Airline Cuts Fuel Traffic Slide At Myrtle Beach

Jun. 9--Traffic at Myrtle Beach International Airport continued to slide in May but not by as much as the previous few months.

Blame the decline on reductions by many of the airlines, which have cut the number of seats in recent months aiming to stay afloat in the turbulent airline industry, said Bob Kemp, the airport's director.

Seat capacity in Myrtle Beach has dropped by 30 percent since January, he said.

"It is basically a reduction in capacity by most of our airlines," Kemp said. "They are flying almost full. We simply don't have enough seats coming in here."

Delta, Spirit and the airport's largest carrier, U.S. Airways, have cut back. Hooters Air called it quits for scheduled flights in April, also contributing to May's decline.

The seat crunch will make it challenging for locals to get flights for their summer vacations unless they plan ahead, Kemp said. It also isn't good news to tourism promoters as Myrtle Beach gears up for the busy season, said Brad Dean, president of the Myrtle Beach Area Chamber of Commerce.

"Having fewer available seats is problematic," he said. "Fewer flights during our peak season is like a retailer running light on product before a big holiday."

Passenger traffic has been skidding since November, with monthly declines in deplanements ranging from 7 percent to nearly 22 percent.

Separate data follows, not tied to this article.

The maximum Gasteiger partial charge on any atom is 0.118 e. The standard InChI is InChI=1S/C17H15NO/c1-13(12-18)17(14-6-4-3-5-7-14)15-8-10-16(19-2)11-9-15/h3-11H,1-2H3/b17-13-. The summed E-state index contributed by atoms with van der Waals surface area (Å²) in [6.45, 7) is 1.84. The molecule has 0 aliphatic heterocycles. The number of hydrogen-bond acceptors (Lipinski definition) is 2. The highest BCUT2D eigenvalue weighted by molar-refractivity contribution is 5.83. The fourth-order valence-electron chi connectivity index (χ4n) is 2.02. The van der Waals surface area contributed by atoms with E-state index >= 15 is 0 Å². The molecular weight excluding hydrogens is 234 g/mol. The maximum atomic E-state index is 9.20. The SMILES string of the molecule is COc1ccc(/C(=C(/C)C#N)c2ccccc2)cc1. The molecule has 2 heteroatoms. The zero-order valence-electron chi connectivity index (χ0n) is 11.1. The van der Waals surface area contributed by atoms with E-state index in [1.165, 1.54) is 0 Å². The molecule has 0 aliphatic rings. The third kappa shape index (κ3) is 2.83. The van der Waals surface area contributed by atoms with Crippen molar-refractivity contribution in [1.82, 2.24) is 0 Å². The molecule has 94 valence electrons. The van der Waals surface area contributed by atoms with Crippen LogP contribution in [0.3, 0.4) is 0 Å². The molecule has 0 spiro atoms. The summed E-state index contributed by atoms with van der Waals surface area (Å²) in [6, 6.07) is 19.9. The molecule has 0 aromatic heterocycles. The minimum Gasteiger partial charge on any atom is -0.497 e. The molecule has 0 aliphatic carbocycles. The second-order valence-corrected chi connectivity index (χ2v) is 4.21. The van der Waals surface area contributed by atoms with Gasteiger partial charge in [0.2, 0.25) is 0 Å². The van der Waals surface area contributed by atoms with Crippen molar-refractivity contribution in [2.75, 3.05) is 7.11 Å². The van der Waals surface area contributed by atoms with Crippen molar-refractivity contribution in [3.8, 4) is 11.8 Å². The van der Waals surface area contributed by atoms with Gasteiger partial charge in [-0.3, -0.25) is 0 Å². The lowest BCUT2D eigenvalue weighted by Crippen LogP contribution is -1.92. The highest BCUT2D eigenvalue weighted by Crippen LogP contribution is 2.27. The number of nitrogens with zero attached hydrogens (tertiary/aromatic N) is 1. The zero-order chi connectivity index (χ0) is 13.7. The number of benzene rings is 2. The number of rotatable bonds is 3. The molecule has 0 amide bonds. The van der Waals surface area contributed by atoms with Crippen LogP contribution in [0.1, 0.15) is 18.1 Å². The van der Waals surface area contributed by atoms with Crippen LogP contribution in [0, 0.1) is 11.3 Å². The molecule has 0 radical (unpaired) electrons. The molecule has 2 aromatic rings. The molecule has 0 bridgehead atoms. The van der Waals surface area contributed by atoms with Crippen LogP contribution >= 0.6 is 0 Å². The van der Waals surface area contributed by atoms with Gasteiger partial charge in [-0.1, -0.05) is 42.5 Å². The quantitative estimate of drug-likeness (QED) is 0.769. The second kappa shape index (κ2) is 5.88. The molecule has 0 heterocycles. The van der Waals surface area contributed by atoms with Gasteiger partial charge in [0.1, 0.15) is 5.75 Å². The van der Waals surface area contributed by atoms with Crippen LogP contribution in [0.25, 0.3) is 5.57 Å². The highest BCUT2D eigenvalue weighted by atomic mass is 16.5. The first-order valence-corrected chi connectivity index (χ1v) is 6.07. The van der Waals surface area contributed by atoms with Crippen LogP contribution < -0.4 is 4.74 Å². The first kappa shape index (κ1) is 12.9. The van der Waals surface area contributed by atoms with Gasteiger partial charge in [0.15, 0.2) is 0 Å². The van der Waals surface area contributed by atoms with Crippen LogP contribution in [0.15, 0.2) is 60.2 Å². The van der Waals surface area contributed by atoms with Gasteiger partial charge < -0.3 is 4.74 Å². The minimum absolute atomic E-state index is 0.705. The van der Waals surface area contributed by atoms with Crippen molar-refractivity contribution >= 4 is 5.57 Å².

In May, about 69,580 people got off planes in Myrtle Beach, an 8.24 percent decline from May 2005. The number of people flying out of Myrtle Beach fell by 11.43 percent from May 2005, with 71,572 boarding planes in May.

Since January, 261,421 people have flown into Myrtle Beach, a 16 percent drop from the same five-month period in 2005.

"It's a concern," said Mickey McCamish, president of marketing group Myrtle Beach Golf Holiday. "It's not headed in the right direction."

The cost of some of those flights also hurts by prompting golfers to skip Myrtle Beach and go to more affordable locations in Florida, he said, adding that some flights from Boston to Myrtle Beach cost twice as much as those headed to the Sunshine State.

Increased air traffic is a must to grow the tourism industry, especially in the shoulder seasons, officials say.

Horry County Council is wrestling with a plan to build a new airport terminal, but delays have pushed the opening back to 2009, at the earliest.

County leaders also are considering a $150,000 incentive for any airline that can add new routes.

"The real key is to get additional seats coming in here," McCamish said. "The demand is there. The seats can be filled."

Airlines that have trimmed seats in Myrtle BeachDelta Air LInes

Spirit Airlines

U.S. Airways

Contact DAWN BRYANT at 626-0296 or dbryant@thesunnews.com [mailto:dbryant@thesunnews.com].

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